Friday, October 12, 2007

More on e-Publishing

After my post last night defending e-publishing, I opened my copy of Shelf Awareness this morning to find a report on a panel held at the Frankfurt Book Fair.

Titled "The Quest for Global Digital Sales," the panel included HarperCollins president Brian Murray, Holtzbrinck board member Dr. Ruediger Salat, Penguin CEO John Makinson and Random House CEO Peter Olson. Moderators included Michael Cader of Publishers Lunch and Andrew Wilkins, publisher of Bookseller and Publisher magazine.

I said last night that publishing mega-corporations were racing to digitize their stock. Murray indicated "HarperCollins has invested heavily in infrastructure--one measure is that it now has 12,000 titles digitally stored." He said "'the two pieces to the puzzle' for publishers are making a transition from the tradition of 'printing on paper and selling that' and creating value in the digital world."

Dr. Salat praised "Libreka . . . a site sponsored by . . . the German publishers, wholesalers and booksellers association, that offers digital versions of German books online. Libreka is still very small but aims to offer e-versions of all books in the German equivalent of Books in Print." Libreka offers a centralized place for readers to find what they're looking for, rather than having to go from one publisher's site to another.

Dr. Salat said the biggest challenge facing the industry was to "speed up ways to create a business model."

I absolutely agree with him. However, I suspect these large publishing houses are still trying to cobble together a model that will preserve the old system of royalties, offering authors an 8% to 15% share despite the much lower cost of digital publishing.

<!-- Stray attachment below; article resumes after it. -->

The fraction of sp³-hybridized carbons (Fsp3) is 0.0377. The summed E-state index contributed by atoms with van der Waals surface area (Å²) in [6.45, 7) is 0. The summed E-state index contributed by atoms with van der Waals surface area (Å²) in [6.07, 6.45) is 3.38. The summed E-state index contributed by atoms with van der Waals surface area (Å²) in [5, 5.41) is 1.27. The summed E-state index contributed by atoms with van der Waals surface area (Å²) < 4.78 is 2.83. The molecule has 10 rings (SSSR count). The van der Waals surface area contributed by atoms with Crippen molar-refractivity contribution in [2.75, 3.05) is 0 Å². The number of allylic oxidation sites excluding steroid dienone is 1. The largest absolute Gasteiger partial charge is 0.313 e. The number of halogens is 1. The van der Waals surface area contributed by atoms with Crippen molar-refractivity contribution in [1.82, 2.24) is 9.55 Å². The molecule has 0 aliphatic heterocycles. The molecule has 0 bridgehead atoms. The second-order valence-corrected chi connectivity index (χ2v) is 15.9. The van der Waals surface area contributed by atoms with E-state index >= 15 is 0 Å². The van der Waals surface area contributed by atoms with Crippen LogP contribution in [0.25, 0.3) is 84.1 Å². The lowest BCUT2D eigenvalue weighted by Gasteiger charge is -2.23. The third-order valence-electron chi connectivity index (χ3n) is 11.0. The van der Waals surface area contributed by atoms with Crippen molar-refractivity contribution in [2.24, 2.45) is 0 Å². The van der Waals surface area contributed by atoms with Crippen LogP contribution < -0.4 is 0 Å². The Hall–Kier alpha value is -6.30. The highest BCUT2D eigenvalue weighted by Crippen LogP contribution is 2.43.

The reason I've been so interested in Radiohead's offering their album as a pay-what-you-want download is NOT because of the honor system. It's because they took the step of cutting out the musical "publisher," the record label.

Penguin's CEO, at least, was willing to admit, "The upheavals of the music industry have made publishers cautious and wary. . . Makinson said that 'if I'm awake at night, it's because of the music industry and the speed at which it changed'."

As I said last night, when the means of publishing are available to all, traditional publishing houses are going to have to offer added value to justify their existence.

"Peter Olson said that his house's sales online of books are 10% and growing at 20%-25% a year and 'we are just at the beginning of becoming more proficient at taking advantage of the Internet in marketing'."

The schizophrenic mindset of these publishers was evident in Olson's conflicting statements. On the one hand, he said "that there are 'fundamental differences between the music and publishing industries.' For one, the music industry has sold compilations for years and consumers have long wanted to listen to single songs."

Then the SAME man said, "Random is very interested in selling parts of its books, particularly nonfiction, online, for example, a recipe from a cookbook or a few chapters from a title."

Let me think about that for a moment. I'm having flashbacks to the GRE entrance exam to graduate school. Let's see: A chapter is to a book like a . . . hmmmm . . . oh, yes . . . like a single song is to an album!

I HATE business cliches, but in this case, I'm going for it. These guys need to start "thinking outside the box."

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